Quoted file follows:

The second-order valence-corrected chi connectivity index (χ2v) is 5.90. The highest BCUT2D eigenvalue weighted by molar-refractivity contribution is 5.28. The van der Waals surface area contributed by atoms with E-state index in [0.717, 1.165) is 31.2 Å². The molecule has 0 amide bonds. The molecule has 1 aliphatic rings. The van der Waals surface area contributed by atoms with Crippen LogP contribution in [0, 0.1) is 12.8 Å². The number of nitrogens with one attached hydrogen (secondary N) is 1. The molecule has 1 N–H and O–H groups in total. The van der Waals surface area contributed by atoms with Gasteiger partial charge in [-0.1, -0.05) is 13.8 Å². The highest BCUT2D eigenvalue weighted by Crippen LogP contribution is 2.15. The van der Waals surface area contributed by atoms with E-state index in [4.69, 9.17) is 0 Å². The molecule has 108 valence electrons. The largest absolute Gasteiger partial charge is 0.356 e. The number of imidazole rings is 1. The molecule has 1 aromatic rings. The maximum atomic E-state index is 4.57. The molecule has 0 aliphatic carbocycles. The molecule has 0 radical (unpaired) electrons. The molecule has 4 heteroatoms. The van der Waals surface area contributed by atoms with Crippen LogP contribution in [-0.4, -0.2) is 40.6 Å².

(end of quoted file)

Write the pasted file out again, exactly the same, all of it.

The second-order valence-corrected chi connectivity index (χ2v) is 5.90. The highest BCUT2D eigenvalue weighted by molar-refractivity contribution is 5.28. The van der Waals surface area contributed by atoms with E-state index in [0.717, 1.165) is 31.2 Å². The molecule has 0 amide bonds. The molecule has 1 aliphatic rings. The van der Waals surface area contributed by atoms with Crippen LogP contribution in [0, 0.1) is 12.8 Å². The number of nitrogens with one attached hydrogen (secondary N) is 1. The molecule has 1 N–H and O–H groups in total. The van der Waals surface area contributed by atoms with Gasteiger partial charge in [-0.1, -0.05) is 13.8 Å². The highest BCUT2D eigenvalue weighted by Crippen LogP contribution is 2.15. The van der Waals surface area contributed by atoms with E-state index in [4.69, 9.17) is 0 Å². The molecule has 108 valence electrons. The largest absolute Gasteiger partial charge is 0.356 e. The number of imidazole rings is 1. The molecule has 1 aromatic rings. The maximum atomic E-state index is 4.57. The molecule has 0 aliphatic carbocycles. The molecule has 0 radical (unpaired) electrons. The molecule has 4 heteroatoms. The van der Waals surface area contributed by atoms with Crippen LogP contribution in [-0.4, -0.2) is 40.6 Å².